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Continuing subscribers will remember subscriber Barney Adams’s controversy report in the February 2012 issue about a peacock bass trip to the Amazon that did not live up to his expectations. The main problem was the lack of big fish and the difficulty his party had catching fish on topwater lures. The latter is important because one of the main reasons many anglers go to the Amazon is to experience the huge crashes peacock bass make when they hit on top.
The rebuttal statement attached to Adams’s report blamed the lack of action on high water, and indeed that appeared to be a factor, as it surely was in the following report from subscriber Steve Cart, who fished the Amazon this past January 14–22 with another outfitter, Capt. Peacock Expeditions (www
.captpeacock.com). Interestingly, the complaint about the lack of topwater action surfaces in Cart’s report, as does word of widespread trolling, not just of lures, but—of all things!—flies, which is what Cart and another angler used. What is going on with peacocks on top in the Amazon? Have too many anglers dragged too many topwater lures over a limited amount of water? Should fly anglers who have stayed away from the Amazon because of its image as a bait-casting destination give the area another look? You be the judge.
Before turning to Cart’s report about all of this, it is important to note that he has very good things to say about the Capt. Peacock boat he stayed on, as well as the food, staff, and overall trip logistics. Also, Cart says they caught the following big fish: five 10 pounders, three 11 pounders, two 12 pounders, three 13 pounders, one 14 pounder, three 15 pounders, two 16 pounders, one 18 pounder, and one 20 pounder. Clearly, this trip was not a complete bust, despite the problems he notes here.
“The general consensus of everyone on this trip to the Rio Negro last January was that the water level was too high. Indeed, the outfitter admitted as much, saying high water had reduced the area that was available to fish. That was evident by the number of outfitters fishing the same water as our group. As many as four other live-aboard outfits were operating in the same tributary we fished. It was not uncommon to see boats from other operations fishing the very same water we were. It was disappointing to travel that far and have to deal with that much fishing pressure. This was my first trip to the Amazon in pursuit of peacock bass, but I have previously fished Argentina, Russia, New Zealand, Belize, Mexico, Alaska, and all corners of the Lower 48. Nowhere except in Alaska have I seen so many anglers fishing the same water in such a remote area as I saw on this trip.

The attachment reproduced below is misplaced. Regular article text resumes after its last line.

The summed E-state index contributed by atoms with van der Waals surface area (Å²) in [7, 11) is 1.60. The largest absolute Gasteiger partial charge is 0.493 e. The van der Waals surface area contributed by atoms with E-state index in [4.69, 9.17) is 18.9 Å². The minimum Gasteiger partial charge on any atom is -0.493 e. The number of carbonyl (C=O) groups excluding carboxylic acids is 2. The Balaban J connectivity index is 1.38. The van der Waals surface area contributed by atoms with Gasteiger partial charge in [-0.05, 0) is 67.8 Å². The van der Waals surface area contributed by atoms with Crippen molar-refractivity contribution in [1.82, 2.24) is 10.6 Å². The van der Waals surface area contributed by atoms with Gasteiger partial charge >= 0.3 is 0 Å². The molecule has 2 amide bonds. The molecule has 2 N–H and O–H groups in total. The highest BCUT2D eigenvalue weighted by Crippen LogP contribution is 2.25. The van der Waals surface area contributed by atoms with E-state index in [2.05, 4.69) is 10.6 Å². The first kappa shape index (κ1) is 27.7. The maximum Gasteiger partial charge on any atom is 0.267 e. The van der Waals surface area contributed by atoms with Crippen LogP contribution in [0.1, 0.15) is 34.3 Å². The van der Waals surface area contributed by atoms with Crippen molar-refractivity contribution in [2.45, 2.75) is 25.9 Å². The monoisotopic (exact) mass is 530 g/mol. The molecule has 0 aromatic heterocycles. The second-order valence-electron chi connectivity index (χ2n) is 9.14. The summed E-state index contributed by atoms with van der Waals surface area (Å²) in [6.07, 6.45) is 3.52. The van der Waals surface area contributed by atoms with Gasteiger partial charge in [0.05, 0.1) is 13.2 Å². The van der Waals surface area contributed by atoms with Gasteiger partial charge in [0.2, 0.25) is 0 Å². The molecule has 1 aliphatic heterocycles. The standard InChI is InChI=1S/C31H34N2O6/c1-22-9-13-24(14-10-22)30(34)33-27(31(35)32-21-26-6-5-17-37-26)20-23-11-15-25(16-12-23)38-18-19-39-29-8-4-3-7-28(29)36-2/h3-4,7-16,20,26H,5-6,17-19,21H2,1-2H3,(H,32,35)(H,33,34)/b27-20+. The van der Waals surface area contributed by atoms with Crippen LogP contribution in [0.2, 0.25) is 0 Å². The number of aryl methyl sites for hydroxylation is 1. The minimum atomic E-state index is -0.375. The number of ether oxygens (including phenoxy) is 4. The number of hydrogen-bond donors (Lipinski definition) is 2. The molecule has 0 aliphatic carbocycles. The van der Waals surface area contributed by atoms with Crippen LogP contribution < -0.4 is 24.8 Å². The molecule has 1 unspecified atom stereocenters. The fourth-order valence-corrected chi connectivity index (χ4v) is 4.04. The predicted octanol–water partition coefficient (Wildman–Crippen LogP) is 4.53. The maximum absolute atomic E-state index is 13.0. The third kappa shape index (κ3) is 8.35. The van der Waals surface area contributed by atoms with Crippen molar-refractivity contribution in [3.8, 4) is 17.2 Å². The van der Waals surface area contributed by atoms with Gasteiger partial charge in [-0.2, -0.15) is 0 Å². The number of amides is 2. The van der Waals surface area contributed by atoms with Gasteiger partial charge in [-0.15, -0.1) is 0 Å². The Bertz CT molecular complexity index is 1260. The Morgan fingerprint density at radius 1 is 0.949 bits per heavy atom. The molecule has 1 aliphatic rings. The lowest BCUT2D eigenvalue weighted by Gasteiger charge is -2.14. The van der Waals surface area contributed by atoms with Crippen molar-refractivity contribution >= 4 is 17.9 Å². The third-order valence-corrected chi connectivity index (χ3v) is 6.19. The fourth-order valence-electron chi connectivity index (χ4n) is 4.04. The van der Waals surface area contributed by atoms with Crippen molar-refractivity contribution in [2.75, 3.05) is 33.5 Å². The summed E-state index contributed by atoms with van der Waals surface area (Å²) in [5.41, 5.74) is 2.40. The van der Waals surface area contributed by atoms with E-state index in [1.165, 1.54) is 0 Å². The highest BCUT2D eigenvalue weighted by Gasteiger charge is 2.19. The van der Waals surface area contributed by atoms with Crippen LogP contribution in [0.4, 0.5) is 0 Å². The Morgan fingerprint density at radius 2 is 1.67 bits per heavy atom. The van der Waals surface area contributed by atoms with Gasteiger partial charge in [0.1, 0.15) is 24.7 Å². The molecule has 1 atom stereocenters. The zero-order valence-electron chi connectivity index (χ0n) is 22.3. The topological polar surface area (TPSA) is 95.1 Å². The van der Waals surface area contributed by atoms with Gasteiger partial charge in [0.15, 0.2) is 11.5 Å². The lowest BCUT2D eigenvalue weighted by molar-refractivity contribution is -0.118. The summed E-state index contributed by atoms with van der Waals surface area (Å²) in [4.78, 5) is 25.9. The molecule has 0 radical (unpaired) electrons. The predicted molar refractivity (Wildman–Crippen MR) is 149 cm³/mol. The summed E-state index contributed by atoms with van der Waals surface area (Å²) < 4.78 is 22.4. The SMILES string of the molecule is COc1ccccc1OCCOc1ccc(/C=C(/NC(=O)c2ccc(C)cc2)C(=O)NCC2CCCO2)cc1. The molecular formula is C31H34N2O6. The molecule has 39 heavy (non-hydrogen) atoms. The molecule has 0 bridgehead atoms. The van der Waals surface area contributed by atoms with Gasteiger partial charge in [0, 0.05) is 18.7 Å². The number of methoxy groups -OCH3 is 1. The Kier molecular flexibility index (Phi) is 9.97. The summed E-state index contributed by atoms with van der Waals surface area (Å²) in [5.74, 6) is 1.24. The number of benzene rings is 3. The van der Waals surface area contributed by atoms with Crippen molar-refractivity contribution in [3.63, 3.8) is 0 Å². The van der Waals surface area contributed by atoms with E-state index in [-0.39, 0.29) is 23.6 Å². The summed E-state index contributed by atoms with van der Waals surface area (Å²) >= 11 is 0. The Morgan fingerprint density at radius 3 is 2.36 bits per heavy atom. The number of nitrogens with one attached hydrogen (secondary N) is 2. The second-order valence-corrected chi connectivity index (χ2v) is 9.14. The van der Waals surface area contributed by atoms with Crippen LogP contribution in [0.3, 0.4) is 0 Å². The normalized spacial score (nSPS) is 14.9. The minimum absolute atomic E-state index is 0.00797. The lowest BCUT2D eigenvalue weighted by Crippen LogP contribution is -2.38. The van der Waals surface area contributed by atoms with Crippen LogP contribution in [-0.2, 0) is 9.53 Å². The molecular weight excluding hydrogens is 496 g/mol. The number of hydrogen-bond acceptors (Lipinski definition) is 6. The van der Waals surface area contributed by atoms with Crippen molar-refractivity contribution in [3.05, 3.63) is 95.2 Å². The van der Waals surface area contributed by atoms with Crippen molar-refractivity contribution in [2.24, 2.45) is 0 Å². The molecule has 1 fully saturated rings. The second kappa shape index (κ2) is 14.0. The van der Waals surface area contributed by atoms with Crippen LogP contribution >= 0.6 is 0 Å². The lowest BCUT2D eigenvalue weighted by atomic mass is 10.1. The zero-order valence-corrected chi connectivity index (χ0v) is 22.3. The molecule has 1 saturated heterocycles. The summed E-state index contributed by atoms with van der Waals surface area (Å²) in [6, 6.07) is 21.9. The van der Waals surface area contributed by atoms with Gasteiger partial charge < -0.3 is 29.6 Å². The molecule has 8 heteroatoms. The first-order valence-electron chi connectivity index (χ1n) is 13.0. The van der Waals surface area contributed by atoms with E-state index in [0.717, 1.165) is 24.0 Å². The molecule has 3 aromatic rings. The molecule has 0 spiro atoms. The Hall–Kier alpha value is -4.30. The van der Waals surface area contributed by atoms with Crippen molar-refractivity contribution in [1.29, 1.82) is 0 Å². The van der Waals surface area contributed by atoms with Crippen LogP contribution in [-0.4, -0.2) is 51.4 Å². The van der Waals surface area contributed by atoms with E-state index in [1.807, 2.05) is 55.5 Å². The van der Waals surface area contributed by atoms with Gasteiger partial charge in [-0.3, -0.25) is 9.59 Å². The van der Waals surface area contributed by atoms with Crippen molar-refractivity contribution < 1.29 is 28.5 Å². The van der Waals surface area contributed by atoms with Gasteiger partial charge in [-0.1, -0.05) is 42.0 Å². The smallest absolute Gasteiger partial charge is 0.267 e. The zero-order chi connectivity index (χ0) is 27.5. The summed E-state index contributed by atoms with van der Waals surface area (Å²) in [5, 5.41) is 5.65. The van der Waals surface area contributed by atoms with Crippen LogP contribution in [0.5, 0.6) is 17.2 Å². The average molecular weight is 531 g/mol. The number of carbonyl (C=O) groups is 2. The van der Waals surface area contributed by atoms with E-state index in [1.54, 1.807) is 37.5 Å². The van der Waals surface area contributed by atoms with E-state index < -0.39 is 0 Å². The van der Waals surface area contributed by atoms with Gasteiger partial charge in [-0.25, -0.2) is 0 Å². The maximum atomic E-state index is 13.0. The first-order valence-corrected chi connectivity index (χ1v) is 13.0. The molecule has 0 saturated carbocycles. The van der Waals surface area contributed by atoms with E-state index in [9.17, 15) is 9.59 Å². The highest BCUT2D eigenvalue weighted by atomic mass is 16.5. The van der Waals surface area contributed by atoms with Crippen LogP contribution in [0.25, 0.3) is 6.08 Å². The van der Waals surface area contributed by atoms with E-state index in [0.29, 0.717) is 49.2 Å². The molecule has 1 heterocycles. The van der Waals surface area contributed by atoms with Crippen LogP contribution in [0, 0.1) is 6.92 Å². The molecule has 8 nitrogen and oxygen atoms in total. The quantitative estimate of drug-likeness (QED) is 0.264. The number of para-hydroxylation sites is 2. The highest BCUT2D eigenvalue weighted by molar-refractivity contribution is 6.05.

“One other angler and I were the only fly fishermen. The rest of the guys on the trip fished with conventional tackle. A troubling aspect of our trip was that the vast majority of fish—and most of the bigger fish—was caught trolling. Interestingly, most of the very largest fish were caught trolling flies (not lures) with conventional tackle. The guides would position a worm weight on the line about a foot ahead of a baitfish pattern and troll it. The one 20-pound fish that was taken fell to this method. In my recollection, only three or four 10-plus-pound fish were caught casting and only one 12 pounder was caught that way, a fish I managed to take on the fly. I also broke off four big fish with the fly that I couldn’t turn.
“I really believe that the peacock bass where we were fishing have become conditioned to avoid topwater lures. The other fly fisherman and I caught as many, if not more, fish than the conventional fishermen. It seems like the fish wanted a smaller, less noisy presentation. Maybe when the water is at a more normal level, allowing the outfitters to spread out, a different pattern will emerge. But the one in place while I was there almost required trolling on the part of anglers using conventional tackle.”